This tea just goes and goes...and goes. Towards the end of steeping the leaves have expanded so much that I can't fit my lid on my teapot, they want to escape! The viscous mouthfeel also sticks around forever, when the taste has faded by steep 14 (I told you it sticks around) the mouthfeel is still buttery. I was very pleased with this tea, this little adventure out of my usual roasted Dong Ding safety net and into a greener pasture, the taste and longevity were great, but that mouthfeel was something else!

This tea was sent for review purposes by the company.

Saturday, November 19, 2016

Influenster: Flawless VoxBox, A Product Showcase

Oh hey, Influenster has bestowed upon me another box of random goodies! Sometimes I can really easily pick out the theme behind the VoxBoxes, but this time other than the Flawless tag I got nothing. I will say that it seems all the products are themed around self-care and pampering oneself, things I can get behind with a gusto. To start it off, here is an unboxing video showing off what was in the box! Yeah, I have skills with filming.
On to the products! I say let us start with the elephant in the box, Dr. Teal's Eucalyptus and Spearmint Epsom Salt Soak, whose bag somehow busted open in transit and turned the box into a very pungent (not necessarily bad) smell explosion. The aroma of eucalyptus and spearmint wafted out of the box and filled my entire room, it was very refreshing to my sinuses. 

Usually I am not a fan of bath soaks with eucalyptus and mint, I find their tingling to be pretty painful (Fibromylagia means nerves react weirdly to things) but I do find them to be soothing on my feet when they get sore. So, on the weekend when my housemates moved in and I helped move a bit of furniture, I decided to take my achy feet for a foot soak, and wow was that soothing. So much so that I did not notice any of the tingling coolness that I usually associate with these additives, so later I took a full on bath with Dr Teal's soak and I am in love! It felt great on my sore body and made my skin super smooth. I will be getting more of this for sure, not only did it feel great it was soothing to breathe since eucalyptus has long been used to help with allergies and breathing problems.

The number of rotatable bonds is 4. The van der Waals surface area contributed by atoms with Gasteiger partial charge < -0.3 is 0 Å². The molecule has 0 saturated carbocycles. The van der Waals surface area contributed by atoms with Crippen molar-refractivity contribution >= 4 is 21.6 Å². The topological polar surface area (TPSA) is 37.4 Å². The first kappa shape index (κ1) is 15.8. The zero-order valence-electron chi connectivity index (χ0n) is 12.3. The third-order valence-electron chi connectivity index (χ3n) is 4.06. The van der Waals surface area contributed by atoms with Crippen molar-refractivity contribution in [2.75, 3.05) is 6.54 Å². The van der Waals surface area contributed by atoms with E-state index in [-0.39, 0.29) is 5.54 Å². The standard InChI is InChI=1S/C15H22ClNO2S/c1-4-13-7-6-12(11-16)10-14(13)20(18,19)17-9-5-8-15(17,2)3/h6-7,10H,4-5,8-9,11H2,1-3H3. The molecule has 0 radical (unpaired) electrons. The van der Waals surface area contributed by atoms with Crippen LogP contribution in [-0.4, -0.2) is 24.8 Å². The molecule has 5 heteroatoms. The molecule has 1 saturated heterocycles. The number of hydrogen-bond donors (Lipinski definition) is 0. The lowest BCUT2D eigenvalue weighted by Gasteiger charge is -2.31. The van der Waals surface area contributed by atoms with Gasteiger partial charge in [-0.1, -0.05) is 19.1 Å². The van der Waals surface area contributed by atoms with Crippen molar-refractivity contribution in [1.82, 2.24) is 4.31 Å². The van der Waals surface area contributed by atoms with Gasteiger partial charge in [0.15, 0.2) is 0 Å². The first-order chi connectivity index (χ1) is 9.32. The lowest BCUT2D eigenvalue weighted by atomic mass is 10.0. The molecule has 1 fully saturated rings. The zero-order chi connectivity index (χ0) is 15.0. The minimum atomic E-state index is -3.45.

Since we are in the realm of bathing, why not look at Simple Skincare Cleansing Facial Wipes. I used to love these, carried them in my purse to wipe my face clean and just periodically use them to clean my face between full washes. I am not sure if they changed the formula or my skin has managed to get even weirder, but wow did it ever cause irritation! My Seborrhoeic Dermatitis went a bit haywire, my skin was very red and irritated after a few days of using it and very scaley, it took a LOT of work to get the inflammation down. I gave the rest to Ben to use and he didn't have any problems, but I was sad that wipes I used to love no longer love me. 

Next on to the Simple Skincare Micellar Water, and I will admit I had no idea what this was, so off to Google: 'Micellar Water is made up of tiny balls of cleansing oil molecules suspended in soft water' well ok then. So you gently rub it into your skin and don't need to wipe it off, not really sure if it is a cleanser or a moisturizer, though according to their website it is a little bit of both. My face certainly felt clean afterwards and soft, but since I only had enough to try once I have no idea if my skin would freak out at it. I wouldn't mind getting more though since it did feel soothing. 

Makeup time! Specifically a bit of mascara from Covergirl, So Lashy BlastPRO Mascara has by far the freakiest looking applicator I have ever seen. It looks like something from an eldritch horror story, it frightens me a bit. The mascara itself is awesome, it doesn't smudge if I get crazy and rub my eyes, it doesn't clump giving me freaky spider leg eyelashes (ughhh hate that so much) and it doesn't irritate my eyes. Can you tell by now that I have really sensitive skin, buying and wearing body care products is an adventure. No matter how good this mascara was that applicator just didn't work for me, the giant ball got in the way, the applicator was too wide and the brush prongs I found were too short. I just want a good old fashion applicator that is what I did, I love the mascara but this trend to make mascara applicators way too complicated is just not my thing.